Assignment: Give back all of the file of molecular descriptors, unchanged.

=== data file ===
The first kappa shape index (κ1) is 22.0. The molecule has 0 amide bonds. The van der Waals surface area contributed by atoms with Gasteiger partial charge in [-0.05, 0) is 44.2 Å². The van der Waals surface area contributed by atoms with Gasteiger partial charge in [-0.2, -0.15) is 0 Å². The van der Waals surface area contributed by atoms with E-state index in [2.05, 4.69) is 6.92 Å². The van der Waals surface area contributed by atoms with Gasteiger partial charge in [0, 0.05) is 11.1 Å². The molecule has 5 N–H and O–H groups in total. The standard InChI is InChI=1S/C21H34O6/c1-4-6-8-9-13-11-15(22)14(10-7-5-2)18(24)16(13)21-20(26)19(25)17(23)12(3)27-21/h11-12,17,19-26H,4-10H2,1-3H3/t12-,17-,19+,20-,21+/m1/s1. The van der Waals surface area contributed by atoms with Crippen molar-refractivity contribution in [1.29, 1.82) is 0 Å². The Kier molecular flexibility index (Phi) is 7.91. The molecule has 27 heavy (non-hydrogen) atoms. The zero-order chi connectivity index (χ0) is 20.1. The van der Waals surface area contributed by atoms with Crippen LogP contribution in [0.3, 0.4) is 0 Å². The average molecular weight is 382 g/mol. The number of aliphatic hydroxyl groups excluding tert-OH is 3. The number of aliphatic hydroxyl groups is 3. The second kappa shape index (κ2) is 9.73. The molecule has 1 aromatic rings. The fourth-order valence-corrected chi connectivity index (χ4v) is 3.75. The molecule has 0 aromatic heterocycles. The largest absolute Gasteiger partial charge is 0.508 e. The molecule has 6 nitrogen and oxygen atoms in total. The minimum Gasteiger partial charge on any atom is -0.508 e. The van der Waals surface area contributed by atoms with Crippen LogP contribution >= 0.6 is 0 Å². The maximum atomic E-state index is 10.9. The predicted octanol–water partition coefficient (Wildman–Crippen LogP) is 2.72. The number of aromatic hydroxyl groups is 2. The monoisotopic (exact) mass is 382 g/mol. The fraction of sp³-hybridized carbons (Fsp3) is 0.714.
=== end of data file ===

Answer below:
The first kappa shape index (κ1) is 22.0. The molecule has 0 amide bonds. The van der Waals surface area contributed by atoms with Gasteiger partial charge in [-0.05, 0) is 44.2 Å². The van der Waals surface area contributed by atoms with Gasteiger partial charge in [-0.2, -0.15) is 0 Å². The van der Waals surface area contributed by atoms with E-state index in [2.05, 4.69) is 6.92 Å². The van der Waals surface area contributed by atoms with Gasteiger partial charge in [0, 0.05) is 11.1 Å². The molecule has 5 N–H and O–H groups in total. The standard InChI is InChI=1S/C21H34O6/c1-4-6-8-9-13-11-15(22)14(10-7-5-2)18(24)16(13)21-20(26)19(25)17(23)12(3)27-21/h11-12,17,19-26H,4-10H2,1-3H3/t12-,17-,19+,20-,21+/m1/s1. The van der Waals surface area contributed by atoms with Crippen molar-refractivity contribution in [1.29, 1.82) is 0 Å². The Kier molecular flexibility index (Phi) is 7.91. The molecule has 27 heavy (non-hydrogen) atoms. The zero-order chi connectivity index (χ0) is 20.1. The van der Waals surface area contributed by atoms with Crippen LogP contribution in [0.3, 0.4) is 0 Å². The average molecular weight is 382 g/mol. The number of aliphatic hydroxyl groups excluding tert-OH is 3. The number of aliphatic hydroxyl groups is 3. The second kappa shape index (κ2) is 9.73. The molecule has 1 aromatic rings. The fourth-order valence-corrected chi connectivity index (χ4v) is 3.75. The molecule has 0 aromatic heterocycles. The largest absolute Gasteiger partial charge is 0.508 e. The molecule has 6 nitrogen and oxygen atoms in total. The minimum Gasteiger partial charge on any atom is -0.508 e. The van der Waals surface area contributed by atoms with Crippen LogP contribution >= 0.6 is 0 Å². The maximum atomic E-state index is 10.9. The predicted octanol–water partition coefficient (Wildman–Crippen LogP) is 2.72. The number of aromatic hydroxyl groups is 2. The monoisotopic (exact) mass is 382 g/mol. The fraction of sp³-hybridized carbons (Fsp3) is 0.714.